So what do I recommend to the many who have written in about their current financial struggles and their desires to help out their families by contributing to the family income — perhaps by blogging? I say, “Go for it!” But remember, it may take more time than you have to meet financial obligations and keep things afloat in dire circumstances. It may be something you build while pursuing more cash-ready endeavors.

My family is not unfamiliar with the struggles of job loss, illness, and raising a family. I’ve written about these trials here on Wise Bread, and I’ve helped see my family through a number of financial setbacks by working hard to help earn more money. Past jobs that I’ve taken while raising young children include waiting tables, managing a fast-food restaurant, working in a dermatology clinic, acting as an account executive to a subrogation firm, and numerous “temp” jobs (one of them involved stuffing envelopes for days on end). Whatever was needed to help keep us afloat, I did — as did my husband. No work was beneath us, and I didn’t worry that a few hours away from my children was going to somehow leave them impaired (we homeschool and I work from home now — the perfect combination — but it wasn’t always this way). We did what we had to for tummies to be fed and a house to be warm.

I encourage parents everywhere who have come here — whether as a result of my article, or not — to take away some feeling that they are not alone. This economy can be disheartening. I know: my husband has two degrees and has not been able to find work in his field for years. But we have come together as a family to create a new business — one built on blogging, but flexible enough to take us through whatever online trends may come.

I wish you all the best in whatever you pursue! I hope you find some of my other articles useful, and I encourage you to contact me with questions or comments.

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Guest's picture

I read the All You article with interest. I am curious what your old budget looked like, when you lived on your husband's $17,000 salary. Even living frugally how were you living on $17,000 a year for a family of 6? My mortgage alone costs nearly that. Would love to hear how you did it!

Guest's picture

Hi Linsey,

Like so many others, I saw you in All Your Magazine. I am so happy for you that you found success blogging. I must say that you are an inspiration to me. For quite a while now, I've been interested beefing up my blog so that I can earn money, some of which I'd like to donate to charity and hopefully help others. I've been discouraged about it lately but after hearing your story I think I am really going to pursue it. Thanks for the inspiration! I know it's hard work, but you've shown that it can pay off.

By the way, families.com is looking for bloggers. Perhaps this could be another avenue of revenue for you. Check it out at: http://about.families.com/become-a-blogger

Please stop by blog, Blessings from Above, http://blessingsfromabove2.blogspot.com to contect with me when you have time.


Linsey Knerl's picture

I visited your blog and signed up as a subscriber.  I wish you all the best!

Linsey Knerl

Linsey Knerl's picture

While we got by on that, it certainly wasn't fun (or a goal I would set for the future.)  Our situation was certainly unique, and we were able to get by on so little by doing a few of the following:

  • Wood stove for heating the house - Our home had no furnace, so my husband spent much of his time (when he wasn't applying for jobs) cutting wood each day.  We went through a lot of wood to heat our two story home, so this was almost a full-time job for him!  This saved us on heating costs.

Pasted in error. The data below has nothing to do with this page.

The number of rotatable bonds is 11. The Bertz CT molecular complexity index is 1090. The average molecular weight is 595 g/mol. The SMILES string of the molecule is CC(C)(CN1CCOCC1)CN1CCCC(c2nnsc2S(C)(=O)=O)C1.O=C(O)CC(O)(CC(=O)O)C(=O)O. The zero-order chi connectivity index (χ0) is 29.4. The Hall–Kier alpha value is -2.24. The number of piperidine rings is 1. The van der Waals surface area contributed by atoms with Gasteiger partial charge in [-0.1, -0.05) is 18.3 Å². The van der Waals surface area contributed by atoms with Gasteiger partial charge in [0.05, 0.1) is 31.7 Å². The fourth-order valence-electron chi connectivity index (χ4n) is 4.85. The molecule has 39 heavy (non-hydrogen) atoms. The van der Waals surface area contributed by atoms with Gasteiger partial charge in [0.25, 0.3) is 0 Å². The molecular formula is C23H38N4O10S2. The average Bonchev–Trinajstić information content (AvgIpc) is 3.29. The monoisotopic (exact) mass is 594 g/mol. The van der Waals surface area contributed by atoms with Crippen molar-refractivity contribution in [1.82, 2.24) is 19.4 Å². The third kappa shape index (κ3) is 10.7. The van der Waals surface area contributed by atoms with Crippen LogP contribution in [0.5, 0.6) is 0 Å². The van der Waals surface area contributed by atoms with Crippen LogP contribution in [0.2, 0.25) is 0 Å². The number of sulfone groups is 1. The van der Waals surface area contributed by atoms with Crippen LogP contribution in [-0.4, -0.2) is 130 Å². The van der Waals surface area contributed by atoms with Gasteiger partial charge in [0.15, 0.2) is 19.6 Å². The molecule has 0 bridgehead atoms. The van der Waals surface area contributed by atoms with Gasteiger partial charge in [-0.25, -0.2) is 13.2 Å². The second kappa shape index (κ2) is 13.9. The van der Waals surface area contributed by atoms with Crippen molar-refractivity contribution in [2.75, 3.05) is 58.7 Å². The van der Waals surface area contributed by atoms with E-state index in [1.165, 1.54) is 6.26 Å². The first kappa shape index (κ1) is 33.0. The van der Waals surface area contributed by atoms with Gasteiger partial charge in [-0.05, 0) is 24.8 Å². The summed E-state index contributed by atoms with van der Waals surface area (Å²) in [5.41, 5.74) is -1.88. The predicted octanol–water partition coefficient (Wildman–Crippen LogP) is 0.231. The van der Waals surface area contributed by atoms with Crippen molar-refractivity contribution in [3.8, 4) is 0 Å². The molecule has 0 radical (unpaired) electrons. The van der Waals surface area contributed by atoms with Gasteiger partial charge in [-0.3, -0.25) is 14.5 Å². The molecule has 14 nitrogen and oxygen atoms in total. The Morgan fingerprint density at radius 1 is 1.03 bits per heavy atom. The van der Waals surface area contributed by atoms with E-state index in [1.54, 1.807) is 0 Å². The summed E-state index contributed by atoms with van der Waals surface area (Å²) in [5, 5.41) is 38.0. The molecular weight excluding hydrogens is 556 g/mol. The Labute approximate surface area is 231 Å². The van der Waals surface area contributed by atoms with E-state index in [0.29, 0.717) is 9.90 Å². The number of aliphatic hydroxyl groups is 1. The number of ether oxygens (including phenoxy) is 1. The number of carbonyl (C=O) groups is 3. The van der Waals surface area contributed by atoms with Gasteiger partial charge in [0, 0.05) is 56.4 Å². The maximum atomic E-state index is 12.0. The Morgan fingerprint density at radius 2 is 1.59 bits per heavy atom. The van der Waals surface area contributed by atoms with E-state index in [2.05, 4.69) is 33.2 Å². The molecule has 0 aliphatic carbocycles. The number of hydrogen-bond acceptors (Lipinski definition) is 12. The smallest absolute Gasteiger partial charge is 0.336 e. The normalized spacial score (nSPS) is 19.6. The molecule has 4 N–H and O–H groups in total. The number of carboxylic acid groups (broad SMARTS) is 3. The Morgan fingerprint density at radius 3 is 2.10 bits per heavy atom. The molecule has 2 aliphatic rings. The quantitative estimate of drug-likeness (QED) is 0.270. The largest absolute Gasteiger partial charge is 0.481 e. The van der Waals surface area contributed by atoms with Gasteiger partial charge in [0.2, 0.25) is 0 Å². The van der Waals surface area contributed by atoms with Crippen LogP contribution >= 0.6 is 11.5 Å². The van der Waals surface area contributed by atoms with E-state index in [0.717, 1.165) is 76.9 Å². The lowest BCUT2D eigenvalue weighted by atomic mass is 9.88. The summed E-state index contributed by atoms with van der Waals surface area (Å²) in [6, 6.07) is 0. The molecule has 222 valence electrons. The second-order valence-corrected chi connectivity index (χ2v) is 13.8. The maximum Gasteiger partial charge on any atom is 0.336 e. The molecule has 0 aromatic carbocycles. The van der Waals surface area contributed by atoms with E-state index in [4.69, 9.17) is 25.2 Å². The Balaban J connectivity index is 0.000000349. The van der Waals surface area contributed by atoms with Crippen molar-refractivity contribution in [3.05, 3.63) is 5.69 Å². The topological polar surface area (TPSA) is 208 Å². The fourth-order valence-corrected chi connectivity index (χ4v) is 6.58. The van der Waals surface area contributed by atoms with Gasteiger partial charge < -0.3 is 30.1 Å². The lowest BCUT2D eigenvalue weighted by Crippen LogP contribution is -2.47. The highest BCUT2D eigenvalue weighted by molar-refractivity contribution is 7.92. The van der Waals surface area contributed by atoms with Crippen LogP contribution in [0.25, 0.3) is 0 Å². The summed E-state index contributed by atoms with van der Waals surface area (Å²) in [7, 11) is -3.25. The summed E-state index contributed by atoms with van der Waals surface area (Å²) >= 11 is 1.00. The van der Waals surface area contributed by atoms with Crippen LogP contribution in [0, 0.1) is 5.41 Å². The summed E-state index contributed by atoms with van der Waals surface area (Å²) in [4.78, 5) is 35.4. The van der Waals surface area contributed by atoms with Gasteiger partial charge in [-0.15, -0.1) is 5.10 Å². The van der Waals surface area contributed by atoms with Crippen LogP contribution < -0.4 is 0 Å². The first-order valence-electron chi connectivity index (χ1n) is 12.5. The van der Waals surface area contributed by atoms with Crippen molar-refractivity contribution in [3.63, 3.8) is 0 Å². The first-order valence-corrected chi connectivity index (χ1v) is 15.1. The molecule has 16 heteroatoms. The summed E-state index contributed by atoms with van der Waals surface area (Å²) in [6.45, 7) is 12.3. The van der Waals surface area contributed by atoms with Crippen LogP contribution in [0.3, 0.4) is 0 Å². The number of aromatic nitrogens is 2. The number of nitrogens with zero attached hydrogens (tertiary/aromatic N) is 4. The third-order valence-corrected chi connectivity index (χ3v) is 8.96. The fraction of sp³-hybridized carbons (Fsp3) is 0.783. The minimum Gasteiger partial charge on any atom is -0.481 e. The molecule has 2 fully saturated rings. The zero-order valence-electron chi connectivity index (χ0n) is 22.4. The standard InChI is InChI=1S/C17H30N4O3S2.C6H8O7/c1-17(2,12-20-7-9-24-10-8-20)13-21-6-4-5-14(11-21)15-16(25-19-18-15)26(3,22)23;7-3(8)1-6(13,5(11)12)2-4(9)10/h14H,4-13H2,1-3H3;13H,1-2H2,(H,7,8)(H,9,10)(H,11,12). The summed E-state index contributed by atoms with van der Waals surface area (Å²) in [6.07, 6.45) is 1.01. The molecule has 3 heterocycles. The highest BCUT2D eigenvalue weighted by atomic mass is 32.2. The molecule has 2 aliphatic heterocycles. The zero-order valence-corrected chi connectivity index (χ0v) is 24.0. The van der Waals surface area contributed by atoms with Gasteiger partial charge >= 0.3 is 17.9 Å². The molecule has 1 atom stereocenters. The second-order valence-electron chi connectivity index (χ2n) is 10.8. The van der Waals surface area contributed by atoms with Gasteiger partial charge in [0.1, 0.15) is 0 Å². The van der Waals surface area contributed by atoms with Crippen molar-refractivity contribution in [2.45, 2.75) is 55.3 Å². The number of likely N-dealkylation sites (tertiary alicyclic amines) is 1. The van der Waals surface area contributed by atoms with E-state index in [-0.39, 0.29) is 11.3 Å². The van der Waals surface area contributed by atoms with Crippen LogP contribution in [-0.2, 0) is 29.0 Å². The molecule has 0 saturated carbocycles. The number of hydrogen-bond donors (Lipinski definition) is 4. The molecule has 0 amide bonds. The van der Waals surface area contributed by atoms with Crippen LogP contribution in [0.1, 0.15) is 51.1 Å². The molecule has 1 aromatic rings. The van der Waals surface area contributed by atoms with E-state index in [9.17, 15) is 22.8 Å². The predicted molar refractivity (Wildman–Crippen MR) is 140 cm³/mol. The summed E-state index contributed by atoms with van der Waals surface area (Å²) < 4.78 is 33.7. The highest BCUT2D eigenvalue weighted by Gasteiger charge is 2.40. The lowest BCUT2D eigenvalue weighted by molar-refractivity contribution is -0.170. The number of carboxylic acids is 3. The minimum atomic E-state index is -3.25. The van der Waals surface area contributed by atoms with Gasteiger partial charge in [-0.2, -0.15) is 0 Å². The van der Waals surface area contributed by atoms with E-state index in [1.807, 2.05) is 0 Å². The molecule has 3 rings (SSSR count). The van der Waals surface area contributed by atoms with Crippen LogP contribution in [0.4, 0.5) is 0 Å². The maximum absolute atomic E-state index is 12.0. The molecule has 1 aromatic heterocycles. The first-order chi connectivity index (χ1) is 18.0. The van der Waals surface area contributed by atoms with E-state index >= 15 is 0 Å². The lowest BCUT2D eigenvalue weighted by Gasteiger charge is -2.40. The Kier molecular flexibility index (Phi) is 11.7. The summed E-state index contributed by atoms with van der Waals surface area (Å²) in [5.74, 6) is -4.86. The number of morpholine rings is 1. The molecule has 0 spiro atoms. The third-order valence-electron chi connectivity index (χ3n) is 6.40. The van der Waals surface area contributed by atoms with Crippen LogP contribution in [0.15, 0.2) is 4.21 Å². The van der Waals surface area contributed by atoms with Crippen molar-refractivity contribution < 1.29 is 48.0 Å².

• Our transportation/gasoline costs were $0.  Because we were working from home, we didn't have the hour each-way commute that others in our community had.  We had a car that we purchased from a friend for $300, and when we needed to take everyone out (to church or a family event), we carpooled with my parents (who lived right next door.)
  • We had no rent/mortgage.  We lived in a house that I grew up in and that my grandmother owned.  It was part of a family farm property but needed a lot of work.  We were able to live there in exchange for making improvements to the property (updated electricity, plumbing, etc.)  This also kept my husband very busy!  We have since moved into a home that we are purchasing on a land lease arrangement.
  • We purchased a high-dectible health insurance plan.  This was very affordable, and since we were both in good health, kept our medical costs under $1500 a year.
  • We shared large purchases.  We lived next door to my parents and were close to members of our church with similar interests.  We were able to buy chicks, share eggs and milk, and go together on larger purchases (like a food dehydrator, hay for our cows, tractor parts, etc.)
  • We have 3 boys.  This means everything was handed down (shoes, coats, hats, etc).  We almost never had to buy anything new for 2 of our kids!
  • We grew a large garden and raised our own chickens and cows.  This required an investment of time and money, but the quality of food we got in return was well worth the cost/effort!  We now have 50 laying hens, and if we ever wondered what we would eat, we would have eggs!  (Quiche, omelets, etc.)
  • We qualified for some assistance programs in our area.  We did accept this help when we needed it most, and were grateful that it was available!  With community grants for energy upgrades and some programs through our local services office, we were able to get through the toughest of months until better days came.  As a taxpayer, it was good to know that those same services that we were paying into for years could help us in our time of need, and I don't regret it, at all.  I suggest that you ask around to see what may be available to you, if you find yourself out of work or underemployed for a lengthy amount of time.  Community programs will differ by state, and even county!

I also should point out that the cost of living for our area is very low.  You can rent whole houses with 3 bedrooms for under $500 a month.  Part of our decision to live so remotely was based on the fact that we could earn less and have a higher standard of living.

Thanks for the comments!

Linsey Knerl

Guest's picture

OMG, i'm really impressed, i dont know if i will capable to start  something like you did, it was very hard, i'm thinking because i'm good doing scrapbook maybe i will try it first, God bless you and your husband, you are a good example for everybody